A question of competition

Restaurant: Weber's on Boston has returned to its pub-food roots. But times have changed, and now Canton has many eateries clamoring for diners' attention.

Sunday Gourmet

January 02, 2000|By Elizabeth Large | Elizabeth Large,Sun Restaurant Critic

In the early part of the last decade, restaurateur Jim Mikula reopened a turn-of-the-century Canton tavern as Weber's on Boston. At the time Canton hadn't become the restaurant capital of the universe -- at least that's what it seems like these days -- and Weber's made quite an impression. The carved mahogany bar, comfortable dining room and period appointments created a pleasant setting for the hot crab dip and burgers that were the mainstay of the menu.

A few years later Mikula sold Weber's, and for a while it suffered an identity crisis. When the new owner turned it into a French bistro, the name changed to Le Bistro Midi, then back to Weber's -- not a good sign.

Now Mikula has bought the restaurant back, named it the "Original Weber's on Boston Street" (if only on its menu) and started serving pub food again. The problem is that the Weber's of 2000 has a heck of a lot more competition than the original Weber's (small o) did. Just for starters, there's the Can Company and its several restaurants right across the street. If Weber's is going to do pub food, it had better do really superb pub food if it wants to survive. The kitchen isn't quite there yet.

Still, the restaurant has a lot going for it -- most notably the setting. This is the kind of place you want in your neighborhood: comfortable and casual, but with a real patina. The dark paneled walls are hung with mirrors in ornate gilt frames. A pressed-tin ceiling, original light fixtures and starched white linen on the tables add to the fin de siecle feel.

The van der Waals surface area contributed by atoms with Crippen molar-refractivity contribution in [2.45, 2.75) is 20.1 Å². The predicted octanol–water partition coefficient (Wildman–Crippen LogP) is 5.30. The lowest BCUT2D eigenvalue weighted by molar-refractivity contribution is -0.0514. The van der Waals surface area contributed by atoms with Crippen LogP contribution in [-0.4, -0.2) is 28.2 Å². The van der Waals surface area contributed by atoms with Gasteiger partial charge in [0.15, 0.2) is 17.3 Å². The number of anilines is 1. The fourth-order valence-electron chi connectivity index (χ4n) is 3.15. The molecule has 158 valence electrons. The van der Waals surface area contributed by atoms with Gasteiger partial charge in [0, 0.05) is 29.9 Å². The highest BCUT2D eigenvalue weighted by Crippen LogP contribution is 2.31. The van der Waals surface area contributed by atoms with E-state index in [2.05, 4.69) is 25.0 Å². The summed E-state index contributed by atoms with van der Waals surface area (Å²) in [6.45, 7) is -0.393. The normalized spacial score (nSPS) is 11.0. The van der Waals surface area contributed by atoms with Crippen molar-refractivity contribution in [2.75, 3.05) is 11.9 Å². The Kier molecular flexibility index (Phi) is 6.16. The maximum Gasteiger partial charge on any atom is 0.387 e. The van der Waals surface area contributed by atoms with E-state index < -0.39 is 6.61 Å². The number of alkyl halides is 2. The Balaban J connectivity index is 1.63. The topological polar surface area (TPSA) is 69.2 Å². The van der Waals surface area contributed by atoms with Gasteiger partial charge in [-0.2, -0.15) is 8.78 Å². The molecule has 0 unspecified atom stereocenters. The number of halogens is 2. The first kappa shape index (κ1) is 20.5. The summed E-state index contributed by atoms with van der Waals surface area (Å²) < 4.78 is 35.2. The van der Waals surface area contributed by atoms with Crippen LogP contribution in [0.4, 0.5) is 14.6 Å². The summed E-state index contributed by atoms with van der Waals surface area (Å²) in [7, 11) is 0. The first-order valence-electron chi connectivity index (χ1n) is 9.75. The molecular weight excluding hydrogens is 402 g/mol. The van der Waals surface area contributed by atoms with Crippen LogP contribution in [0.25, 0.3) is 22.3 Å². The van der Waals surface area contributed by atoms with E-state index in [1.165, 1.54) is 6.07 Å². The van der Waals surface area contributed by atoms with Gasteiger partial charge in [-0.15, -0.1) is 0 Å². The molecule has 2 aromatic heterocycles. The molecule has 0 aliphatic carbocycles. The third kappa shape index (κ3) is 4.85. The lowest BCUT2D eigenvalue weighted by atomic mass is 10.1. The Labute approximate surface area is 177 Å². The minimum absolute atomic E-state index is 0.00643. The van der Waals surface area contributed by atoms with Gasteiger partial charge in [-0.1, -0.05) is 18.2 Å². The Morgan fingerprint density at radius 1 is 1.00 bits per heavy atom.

The service at Weber's can sometimes be a plus and sometimes be a minus. It's erratic. One night we were almost alone in the dining room, and our waitress was superb. On another visit the room was packed, and one waiter scurried to keep up (and wasn't able to).

When I called Weber's menu "pub food," I didn't mean to suggest that that's all the kitchen does. (In this day and age, few bar-restaurants limit themselves to chicken wings and steamed shrimp.) For a first course, you could get a pleasant crawfish pie, a tart shell filled with crawfish tails in a cream sauce that has a bit of zip to it. Or you could start with fat, crisply fried spring rolls filled with shrimp and pork and vegetables like sweet red peppers. Equally appealing is the smooth, delicious corn and crab chowder, which whispers crab and shouts cream. And some will be perfectly content with the excellent herbed focaccia and tapenade to hold them until their main course comes.

The food is a bit iffier when you get to main courses. On Wednesdays, it's surf and turf night, which is usually a choice of steak and seafood imperial or a bigger steak with no seafood (I know it sounds odd) for $11. I'm happy with small amounts of meat, but these are thin rib eyes, or in the case of the actual surf and turf, a thin filet mignon. And seafood imperial with shrimp and scallops doesn't quite cut it with those of us used to all crab meat. Still, you get what you pay for; and they certainly aren't overcharging here.

The best parts of a couple of our entrees were garlic mashed potatoes and sauteed fresh vegetables. A pork loin special featured good meat; but it needed some sort of sauce, or at least the pan juices. Quesadillas with lots of vegetables, chicken and cheese would have made us happy, but the tortilla was deep-fat fried, so it was greasy and simply didn't work. Shrimp and asparagus over spinach penne could have been a winner, but its Alfredo sauce had an unconscionable amount of garlic.

Desserts -- oddly enough for a bar-restaurant -- have no such problems of inconsistency. If a delicate creme brule with a thin, brittle crust of caramelized sugar is too dainty for you, try chunk chocolate and banana wrapped in fragile leaves of pastry and deep-fat fried. Wicked. Weber's also has a perfectly good tiramisu, but it pales in comparison with the other two.


Food: ** 1/2

Service: ** 1/2

Atmosphere: ***

Where: 845 S. Montford Ave., Canton

Hours: Open for lunch Tuesday through Friday, dinner Tuesday through Sunday

Prices: Appetizers, $6-$15; main courses, $5.50-$17.50

Call: 410-276-0800

Rating system: Outstanding: ****; Good: ***; Fair or uneven: **; Poor: *

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